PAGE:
Police on Thursday stormed the Saint Vincent College of Education at Yendi in the Northern region when angry students seized a teachers’ bungalow and attempted to forcibly eject two staff of the school in a growing agitations for payment of allowance.
The police dispersed the students who had massed up on the college’s campus to continue a street protest against school authorities and government who they accuse of jeopardizing their future.
The teacher trainees begun a protest on Tuesday demanding school authorities to disclose whether the college had been absorbed by the state or they were still private students.
They have petitioned the education ministry through the Yendi Municipal Chief Executive asking for government to start paying them a mandatory student allowance since available documents to them show government has fully absorbed the college.
The college Students’ Representative Council (SRC) President, Issac Nilmo speaking to Starr News said the two staff were targets because they meddled in students’ affairs and influenced decisions of the school authorities.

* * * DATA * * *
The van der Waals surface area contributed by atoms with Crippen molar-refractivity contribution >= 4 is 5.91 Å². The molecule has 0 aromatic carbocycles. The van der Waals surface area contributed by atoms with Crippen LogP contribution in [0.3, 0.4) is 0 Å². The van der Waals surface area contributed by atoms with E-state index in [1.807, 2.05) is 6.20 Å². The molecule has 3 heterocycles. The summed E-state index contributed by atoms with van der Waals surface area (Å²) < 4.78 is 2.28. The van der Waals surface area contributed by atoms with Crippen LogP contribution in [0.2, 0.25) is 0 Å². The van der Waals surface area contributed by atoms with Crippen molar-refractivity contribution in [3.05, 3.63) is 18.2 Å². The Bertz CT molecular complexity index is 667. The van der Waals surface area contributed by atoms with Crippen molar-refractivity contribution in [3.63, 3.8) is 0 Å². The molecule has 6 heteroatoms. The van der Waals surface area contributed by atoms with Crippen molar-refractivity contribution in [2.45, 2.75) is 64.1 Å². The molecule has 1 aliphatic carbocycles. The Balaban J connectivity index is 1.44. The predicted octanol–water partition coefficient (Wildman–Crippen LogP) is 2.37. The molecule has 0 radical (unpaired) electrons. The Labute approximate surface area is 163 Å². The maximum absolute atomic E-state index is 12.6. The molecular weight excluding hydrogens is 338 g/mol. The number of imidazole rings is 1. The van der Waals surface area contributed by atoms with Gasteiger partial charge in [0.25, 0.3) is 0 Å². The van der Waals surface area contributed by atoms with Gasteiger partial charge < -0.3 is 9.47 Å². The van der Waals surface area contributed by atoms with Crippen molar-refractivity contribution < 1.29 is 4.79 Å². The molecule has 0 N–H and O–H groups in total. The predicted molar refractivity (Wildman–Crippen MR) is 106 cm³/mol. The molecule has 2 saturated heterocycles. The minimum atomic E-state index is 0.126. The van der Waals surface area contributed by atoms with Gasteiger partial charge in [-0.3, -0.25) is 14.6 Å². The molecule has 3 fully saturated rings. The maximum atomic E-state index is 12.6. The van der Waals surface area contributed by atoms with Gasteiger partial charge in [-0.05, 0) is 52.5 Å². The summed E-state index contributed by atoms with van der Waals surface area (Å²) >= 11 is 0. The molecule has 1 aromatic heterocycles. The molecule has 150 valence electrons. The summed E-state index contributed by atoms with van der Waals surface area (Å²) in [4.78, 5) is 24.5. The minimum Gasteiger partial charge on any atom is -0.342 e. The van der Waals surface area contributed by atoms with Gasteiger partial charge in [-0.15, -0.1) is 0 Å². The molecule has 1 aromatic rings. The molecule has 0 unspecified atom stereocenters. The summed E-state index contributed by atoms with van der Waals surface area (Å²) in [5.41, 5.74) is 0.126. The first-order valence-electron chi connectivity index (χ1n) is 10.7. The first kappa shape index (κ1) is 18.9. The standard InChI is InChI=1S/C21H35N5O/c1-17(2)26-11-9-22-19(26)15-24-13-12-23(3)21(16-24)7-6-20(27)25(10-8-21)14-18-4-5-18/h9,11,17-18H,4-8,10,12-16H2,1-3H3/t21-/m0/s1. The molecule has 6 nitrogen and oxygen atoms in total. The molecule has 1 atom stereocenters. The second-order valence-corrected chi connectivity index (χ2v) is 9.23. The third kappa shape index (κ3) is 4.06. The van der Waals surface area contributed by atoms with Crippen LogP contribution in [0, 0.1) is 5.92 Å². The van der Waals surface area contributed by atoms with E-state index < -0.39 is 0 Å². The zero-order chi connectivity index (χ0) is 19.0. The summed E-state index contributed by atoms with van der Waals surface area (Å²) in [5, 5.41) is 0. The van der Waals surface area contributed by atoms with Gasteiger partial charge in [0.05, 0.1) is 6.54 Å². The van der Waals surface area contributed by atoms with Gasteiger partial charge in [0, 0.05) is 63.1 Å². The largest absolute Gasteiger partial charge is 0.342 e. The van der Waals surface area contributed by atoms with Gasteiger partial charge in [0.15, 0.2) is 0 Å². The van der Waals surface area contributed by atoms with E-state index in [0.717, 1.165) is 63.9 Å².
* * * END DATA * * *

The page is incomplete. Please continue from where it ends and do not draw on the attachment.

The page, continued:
He explained that students were about to mount roadblocks and compel the staff to vacate the bungalow when management of the school called the police, who responded quickly and foiled the confusion.
Police held a meeting with the authorities and student leaders and advised them to calm the tensions, and left without any arrest, according to Mr. Nilmo.
He however said he could not understand why students of the college were still exempted from receiving allowance from government, adding that they will intensify pressure on management of the school to provide answers and solution.
Nilmo revealed that students will stage a street procession today, Friday to follow up on the petition they presented to the MCE and then follow it up with a total boycott of classes by Monday.
“We are demanding that the full status of the college be published; as to whether the college is a public college or private, and if the college is a public college, we’re are demanding for immediate inclusion of the college in the ongoing teachers trainees allowance.
“We are also saying, If the college is a public college then government should as a matter of urgency release funds for the completion of our new campus, because currently where we are, we are about 400 students and we are forced to depend on only three lecture halls to study,” the student leader said before announcing their next lines of actions.
“Once the petition was sent, we’ve not received any concrete information from the MCE and we planned of doing a follow up today but because of the police, we decided to go tomorrow, but by Monday if we don’t get anything concrete, I’m afraid we have to do the proper thing,” he warned.